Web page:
1. Initial Step: all possible paths between HOGs are retrieved. For instance, if an anatomical structure 'a', mapped to the HOG 'A', has a part_of relationship to the anatomical structure 'b', mapped to the HOG 'B', then a putative part_of relationship is defined between HOGs 'A' and 'B'. Relationships between HOGs are often indirect (e.g. structure 'a', mapped to HOG 'A', part_of structure 'c', part_of structure 'b', mapped to HOG 'B'). In such cases, based on [OBO foundry relation composition rules], part_of relations always "win". So, if a part_of relationship is seen along the path between two HOGs, then the putative relationship is part_of.
  2. Skipping relations from non-trusted ontologies: some ontologies do not follow OBO principles, and implement for instance only one type of relation amongst all concepts. All the putative relations inferred by these ontologies during initial step are then set as the [SKOS] type broader_than. But the final relation type between these HOGs can still be inferred thanks to other ontologies. For the current release of the HOG ontology, the non-trusted ontologies are: EV, EHDAA, EMAPA.
  3. Skipping relations defined by too few ontologies: if the proportion of ontologies defining a relation, compared to the total number of ontologies involved in the creation of the HOGs, is below a defined threshold ('ontology coverage'), then the relation is defined to the [SKOS] type broader_than, and the algorithm stops examining relations between these HOGs. Note that if the relation is set to broader_than during this step, it is probably the existence of the relation itself that is uncertain, not especially the type of the relation. For the current release of the HOG ontology, the ontology coverage threshold is set to 1.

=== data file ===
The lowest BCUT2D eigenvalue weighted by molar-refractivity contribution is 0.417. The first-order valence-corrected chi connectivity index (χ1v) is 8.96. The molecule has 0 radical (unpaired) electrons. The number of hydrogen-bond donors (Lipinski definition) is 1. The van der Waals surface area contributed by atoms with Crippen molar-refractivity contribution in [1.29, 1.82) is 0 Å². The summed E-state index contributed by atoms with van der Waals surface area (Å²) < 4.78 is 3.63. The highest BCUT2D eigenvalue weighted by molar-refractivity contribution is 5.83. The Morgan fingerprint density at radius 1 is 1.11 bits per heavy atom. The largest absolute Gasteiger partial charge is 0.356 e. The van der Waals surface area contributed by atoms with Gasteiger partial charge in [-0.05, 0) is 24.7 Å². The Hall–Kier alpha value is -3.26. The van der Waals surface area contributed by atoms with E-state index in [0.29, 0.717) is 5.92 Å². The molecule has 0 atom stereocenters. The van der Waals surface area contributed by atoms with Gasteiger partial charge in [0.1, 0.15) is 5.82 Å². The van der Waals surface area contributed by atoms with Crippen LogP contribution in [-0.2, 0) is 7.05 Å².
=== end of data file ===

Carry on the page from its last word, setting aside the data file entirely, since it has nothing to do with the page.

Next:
4. Defining within-ontology agreement: several anatomical structures from the same ontology can belong to the same HOG. This can generate a within-ontology conflict for defining a relation type. For instance, structures 'a' and 'b' allow to define a putative part_of relationship between HOGs 'A' and 'B', while structures 'a′' and 'b′', belonging to the same ontology, define a putative is_a relationship between these HOGs. The algorithm then calculates, for each relation type, the proportion that the number of paths defining this relation type represents, compared to the total number of paths between these two HOGs for this ontology. If, for a type, this proportion exceeds a defined threshold ('within-ontology agreement'), then this relation type is attributed for this ontology between these HOGs. Otherwise, the relation is defined to the type broader_than for this ontology. For the current release of the HOG ontology, the within-ontology agreement threshold is set to 1.
  5. Defining inter-ontology agreement: different ontologies can define different relation types between two related HOGs. This conflict is resolved in the same way as at the previous step, by using a defined threshold ('inter-ontology agreement'). Note that broader_than relations are not taken into account at this step, e.g.: if three ontologies define a broader_than relation between two HOGs, and another ontology defines a is_a relation, the final relation will be is_a. If no agreement is found, the final relation type between these two HOGs is defined as broader_than.For the current release of the HOG ontology, the inter-ontology agreement threshold is set to 1